6 Ideas for Teacher Appreciation Week

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Teachers do not do what they do for the glory…or the money…or the respect…or the appreciation.  They do it because they want to make a difference in the lives of kids.  That said, a little appreciation goes a long way to making teachers feel valued.  Who doesn’t like to feel valued?  Teacher appreciation week typically falls just after testing week, which is arguably the most stressful week of the year.  They receive trinkets of all kinds, such as I love my teacher coffee cups, candy, flowers, gift cards to Starbucks, socks, lotions, and numerous other small tokens.  Sometimes the community comes together to provide treats in the front office or luncheons, all designed to encourage teachers in their desire to prepare the next generation.

While the week-long celebration is nice, it is not all these things that make teachers feel appreciated; it is the heart behind them.  If you want to know what makes the biggest impact on lifting teachers up, I am going to tell you.  It is your words of affirmation. They are more treasured than all the money spent on items which are relegated to a closet, shelf, cupboard, digested or passed along to the local nursing home. The words are the gifts that make their way into filing cabinets to be pulled out on difficult days, to remind teachers of why they do what they do.  Here are five ways to use your words to inspire a teacher.

  1. An Email– This alternative to snail mail is instant encouragement. You don’t have to wait for Teacher Appreciation Week either.  Any time you see your child grow you can jot it down and hit the send button.
  2. A handwritten note– These notes never lose their appeal. They are classic, and when a parent sends one in on no particular occasion it is even more special. My “Why I Teach” file is full of handwritten notes from both parents and students. I pull them out on rough days and they take me down memory lane and make me smile.
  3. A homemade card– When students make a homemade card it is one of the cutest things ever. When those cards have made up poems or notes it is even more special.  No need to correct the spelling either, the mistakes are part of the heartfelt charm.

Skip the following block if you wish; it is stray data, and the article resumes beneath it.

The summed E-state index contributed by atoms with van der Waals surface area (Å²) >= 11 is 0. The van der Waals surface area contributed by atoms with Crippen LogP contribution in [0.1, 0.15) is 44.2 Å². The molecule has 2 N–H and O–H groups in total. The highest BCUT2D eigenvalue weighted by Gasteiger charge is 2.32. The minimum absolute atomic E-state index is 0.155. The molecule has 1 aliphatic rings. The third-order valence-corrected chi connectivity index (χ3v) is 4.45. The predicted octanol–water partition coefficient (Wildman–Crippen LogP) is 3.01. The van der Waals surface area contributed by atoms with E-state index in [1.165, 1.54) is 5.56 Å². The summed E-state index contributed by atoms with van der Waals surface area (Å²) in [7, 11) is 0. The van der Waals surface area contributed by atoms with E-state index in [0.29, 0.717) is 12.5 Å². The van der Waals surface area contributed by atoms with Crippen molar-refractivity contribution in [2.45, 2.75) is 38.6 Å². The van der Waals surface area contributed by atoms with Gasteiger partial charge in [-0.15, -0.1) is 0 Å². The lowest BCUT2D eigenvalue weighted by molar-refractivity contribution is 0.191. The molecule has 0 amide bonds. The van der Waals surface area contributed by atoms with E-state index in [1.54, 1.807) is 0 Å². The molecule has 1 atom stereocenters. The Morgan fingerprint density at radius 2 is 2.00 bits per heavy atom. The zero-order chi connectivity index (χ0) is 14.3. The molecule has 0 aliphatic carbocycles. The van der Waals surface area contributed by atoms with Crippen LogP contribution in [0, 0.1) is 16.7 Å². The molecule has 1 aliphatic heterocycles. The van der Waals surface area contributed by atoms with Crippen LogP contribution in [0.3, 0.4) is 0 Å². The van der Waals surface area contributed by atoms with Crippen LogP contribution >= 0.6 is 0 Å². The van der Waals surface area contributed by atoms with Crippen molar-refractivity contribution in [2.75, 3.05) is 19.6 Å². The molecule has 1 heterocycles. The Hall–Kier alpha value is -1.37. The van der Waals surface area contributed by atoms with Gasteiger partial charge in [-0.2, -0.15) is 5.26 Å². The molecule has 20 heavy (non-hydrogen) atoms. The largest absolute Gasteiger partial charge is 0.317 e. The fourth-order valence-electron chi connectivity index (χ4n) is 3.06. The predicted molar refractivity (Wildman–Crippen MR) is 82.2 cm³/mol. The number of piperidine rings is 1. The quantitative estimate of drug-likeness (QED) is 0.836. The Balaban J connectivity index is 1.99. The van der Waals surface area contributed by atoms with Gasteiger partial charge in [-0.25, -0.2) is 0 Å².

4. A text message– These are instant. They can be just a quick word of appreciation, or a report on something good your child has said or done.  I love when parents send me a quick text telling me about a former student’s accomplishment because it makes me feel as if something I did made a difference.  Just don’t blow up their phone every day…it’s OCCASIONAL use makes texting a great gift. (If teachers won’t give you their cell phone number, don’t be offended, just use the other five gifts on this list instead.)
  5. A letter– You may ask how this is different from a handwritten note…a letter isn’t written to the teacher. (though it can be) It is written to the principal about the teacher. Most teachers would LOVE it if the principal got a letter saying they are doing something RIGHT.  We are all familiar with the sinking feeling of the principal getting a complaint.  Letter writing that expresses appreciation for a specific teacher turns that around and builds up positivity.  You could also write a letter to the paper if there is a particularly exceptional teacher. Around here being in the paper  for something good is a wonderful thing.
  6. A tag on a gift– I certainly do not what to imply teachers don’t want gifts. 🙂 If you have it in your heart to buy a gift, have at it.  Just don’t forget to add some encouraging words on the tag to lift the teacher up.

Affirming words are something teachers are good at giving to students, and they tend to give out of their own abundance.  By affirming teachers, they have even more words to pour into your kids.  It’s a win-win.

Testing Week

This post is a combination of my two regular series Pointers and Tidbits in celebration of testing week. Pointers for Parents and Tidbits for Teachers are regular SHORT inspirations to bring hope and encouragement as we set about educating our children.